Mira Furlan (Danielle Rousseau) is one of my favorite sci-fi actresses; she played Delenn, an alien leader, on Babylon 5. I've been fantasizing about her joining the cast for two days now.

Rousseau's love was named Robert.

Two new survivors were introduced: Rash Guy with glasses, and Ethan the junior hunter ("Rodent. Yum.")

Young Walt was still intrigued by Locke, and Locke was ready to pass his wisdom on to Walt. I think it's time for Michael to let it happen, because it's gonna happen anyway.

Sawyer's nicknames: Jackass (Jack), Dr. Quinn (Jack), Freckles (Kate).

I must mention, if I haven't already, that Naveen Andrews (Sayid) is a major league cutie pie. Love the curls.

Bits and pieces:

— No eye scene for Sayid.

— It has been two days after the last episode, making it 16 days. And with Danielle's presence confirmed, our people count is again 47. It's actually been 47 all along. Unless someone else is on the Island.

— Jean-Jacques Rousseau was the name of a famous French philosopher. Rousseau and Locke were both philosophers associated with the French Revolution. I don't think that's a coincidence. I don't think anything on this show is a coincidence.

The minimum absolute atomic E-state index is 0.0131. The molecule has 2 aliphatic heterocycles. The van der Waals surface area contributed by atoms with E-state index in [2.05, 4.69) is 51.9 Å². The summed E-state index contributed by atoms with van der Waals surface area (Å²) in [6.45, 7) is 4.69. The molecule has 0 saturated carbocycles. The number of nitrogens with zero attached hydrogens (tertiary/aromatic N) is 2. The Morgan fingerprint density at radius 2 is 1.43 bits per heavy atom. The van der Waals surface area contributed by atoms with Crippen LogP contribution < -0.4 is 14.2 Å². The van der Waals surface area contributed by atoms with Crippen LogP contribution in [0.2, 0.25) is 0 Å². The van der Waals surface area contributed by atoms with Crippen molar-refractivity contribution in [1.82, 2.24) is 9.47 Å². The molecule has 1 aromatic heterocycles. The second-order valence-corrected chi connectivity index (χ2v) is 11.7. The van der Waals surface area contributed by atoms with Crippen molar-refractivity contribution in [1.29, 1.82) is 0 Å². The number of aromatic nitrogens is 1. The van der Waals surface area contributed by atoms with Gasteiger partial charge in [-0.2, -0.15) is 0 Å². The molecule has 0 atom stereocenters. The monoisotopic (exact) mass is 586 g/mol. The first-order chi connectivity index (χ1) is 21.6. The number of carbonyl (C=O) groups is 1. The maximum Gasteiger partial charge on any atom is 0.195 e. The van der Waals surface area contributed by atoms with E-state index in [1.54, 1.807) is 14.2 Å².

— Sayid stole Danielle's map of the Island. I probably would have, too.

— What was that power cable connected to? The ship Danielle was on, still generating power after sixteen years? The alien lords of the Island? The trans-Pacific cable?

— We still don't know who knocked Sayid on the head. It wasn't Danielle.

— Sunscreen on the Island must be like cigarettes in prison.

Quotes:

Sawyer: "Doctor playing golf. Whoo, boy howdy. Now I've heard everything. What's next? Cop eating a donut?"

Jack: "Things could be worse."
Hurley: "How?"

Michael: "Polar bears?"
Charlie: "You didn't hear about the polar bears?"

Three out of a possible four polar bears,

Billie
---
Billie Doux loves good television and spends way too much time writing about it.

2 comments:

  1. Just when I think the Island is about as creepy as it is possible to get, now we have whispers? I thought Danielle was mad until the end when Sayid heard them as well. Shiver...

    ReplyDelete
  2. This episode feels like a real "game-changer" for me. Or maybe I should say this seems to be when Lost really finds its footing and starts to feel like, well, Lost.

    Part of that might be Naveen Andrews, who is awesome here. But, weirdly enough, I also love the radical tonal shift from torture in Sayid's now-story and flashback vs. the fun of the golf game. It shouldn't have worked, but it totally did.

    An interesting mention of bunnies ("Rodent. Yum.") just one episode after the bunnies in Watership Down are emphasized.

    Are the bunnies the ones "whispering" to Sayid?!

    It could be bunnies...

    ReplyDelete

We love comments! We actively monitor, and feed mean, nasty comments to our cats. It’s never too late to comment on an old show, but please don’t spoil future episodes for newbies.